Now I want to delve into my mindset in the present (2014). Pay attention because this part is much longer, much more detailed, and contains a lot of terms you have probably never heard of. That’s ok. Over time, as you continue to read the FREE ARTICLES on my site and apply the advice, it will all make sense.
Sonny’s Mindset in 2014 (An Expert)
I am absolutely an EXPERT on myself. I know what bodybuilding success is all about. After years of absolutely destroying myself in the gym and making impressive gains WITHOUT THE USE OF ANABOLIC STEROIDS, I am an expert in this game. And no one can take that away. I don’t care what kind of degrees or certifications the so-called “experts” have that you see dishing out cookie cutter advice at your local fitness center. It’s pretty much common knowledge (accepted) that after 2 or 3 years of “serious training”, natural gains are impossible and at that point a person has to use steroids to keep making gains. My problem with that?… Most people don’t know what serious training really is. If you have been doing 9-10 straight sets for a bodypart per workout for 2-3 years… you don’t know what serious training is. I’m living, walking proof of what happens when you constantly change up your workouts and subject yourself to YEARS OF SERIOUS TRAINING. 8 years natural and still killin it… that’s what you get with real serious training.
Goal: I have different goals for different times of year. I usually bulk up January/February and start my diet around mid-March. I try to get absolutely shredded by May. I may also get shredded again for Fourth of July weekend. Other than that, I don’t try to peak twice in one year. Style: I am a VOLUME TRAINER. Despite everything else I have tried, I make the best gains and am truly at my best when I use HEAVY VOLUME… super sets, giant sets, FST-7 training. I need to keep my rep range high, around 20 reps. Straight sets have worked for me in the past. They certainly worked in my early days. But straight sets really don’t cut it anymore. The only instance where straight sets work for me is when I concentrate on emphasizing the negatives and do slow, controlled reps… Dorian Yates style.
Split: Over the years I have used many different splits. For me I use different splits for different goals/different times of year. I don’t bother with 3 day splits. 3 day splits are garbage and are for the squids who wanna minimize effort and still get maximum results. I’ve never been about that and I’m certainly not going to encourage that here. No. You wanna build muscle, gotta hit the gym at least 4 times a week.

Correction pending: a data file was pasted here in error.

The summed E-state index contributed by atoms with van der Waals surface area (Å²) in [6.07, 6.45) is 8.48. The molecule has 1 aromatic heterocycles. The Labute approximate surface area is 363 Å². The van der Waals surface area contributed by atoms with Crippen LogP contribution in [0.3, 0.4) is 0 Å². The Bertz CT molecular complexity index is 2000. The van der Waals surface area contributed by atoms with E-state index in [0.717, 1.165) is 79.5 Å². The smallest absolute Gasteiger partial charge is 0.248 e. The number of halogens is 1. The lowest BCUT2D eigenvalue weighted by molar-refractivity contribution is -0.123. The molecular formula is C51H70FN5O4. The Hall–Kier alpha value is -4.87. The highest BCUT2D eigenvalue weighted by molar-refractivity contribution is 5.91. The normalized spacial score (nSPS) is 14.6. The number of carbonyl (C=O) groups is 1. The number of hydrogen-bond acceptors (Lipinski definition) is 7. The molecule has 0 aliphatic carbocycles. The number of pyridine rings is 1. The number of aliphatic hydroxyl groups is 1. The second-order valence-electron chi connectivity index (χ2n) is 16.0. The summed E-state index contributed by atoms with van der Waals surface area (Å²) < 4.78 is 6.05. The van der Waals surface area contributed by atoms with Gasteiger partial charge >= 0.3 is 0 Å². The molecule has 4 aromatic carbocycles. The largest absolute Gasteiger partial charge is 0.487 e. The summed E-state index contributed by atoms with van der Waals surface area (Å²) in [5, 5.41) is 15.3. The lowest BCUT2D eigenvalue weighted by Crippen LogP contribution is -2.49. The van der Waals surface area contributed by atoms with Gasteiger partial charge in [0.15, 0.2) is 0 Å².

4 DAY SPLIT: I like 4 day splits. I’m actually changing my routine up and will start up a 4 day split next week. In my experience, 4 days splits are when I am at my STRONGEST… without a doubt. I hammer every bodypart once a week. So when I want to be the BIGGEST STRONGEST version of myself, I’ll use a 4 day split.
5 DAY SPLIT: Most of the time I use a 5 day split. Hit everything once a week. It’s a good game plan to make gains/maintain what you have. I like going 5 days because it keeps you active every day of the week. I think 5 days is a good game plan for when you are just starting off using splits (wait for this though).
6 DAY SPLIT: I never used a real 6 day split until recently. When I first started working out, I would go 6 days a week but those weren’t real splits. It was basically me winging it and trying it out. I briefly used a 6 day split from Sept 2013- Nov 2013 and I had amazing results. I was using straight sets and hitting everything twice a week. Not much in size gains, but it really brought out that 3-D look. I wasn’t that strong using this split but the workouts were great and I got a great pump. I think this would be a good split to try if you were to switch into a cutting phase.
Different Times of Year:
For me, routine is key… short term, obviously, but also long term. My year starts in January. For the past 2 years, my game plan has been this. January through the middle of March is when I am in Monster Mode. My goal is to become as big and strong as possible. Around mid-March, is when I start to diet.
So from mid-March until mid-May, my goal is to get SHREDDED. I’ll do my early morning cardio and kick it into another gear with the lifting (I’ll usually add more sets and pick up the pace). When mid-May hits I’m in my best shape… big and totally shredded… just in time for them Vegas pool parties or the beach.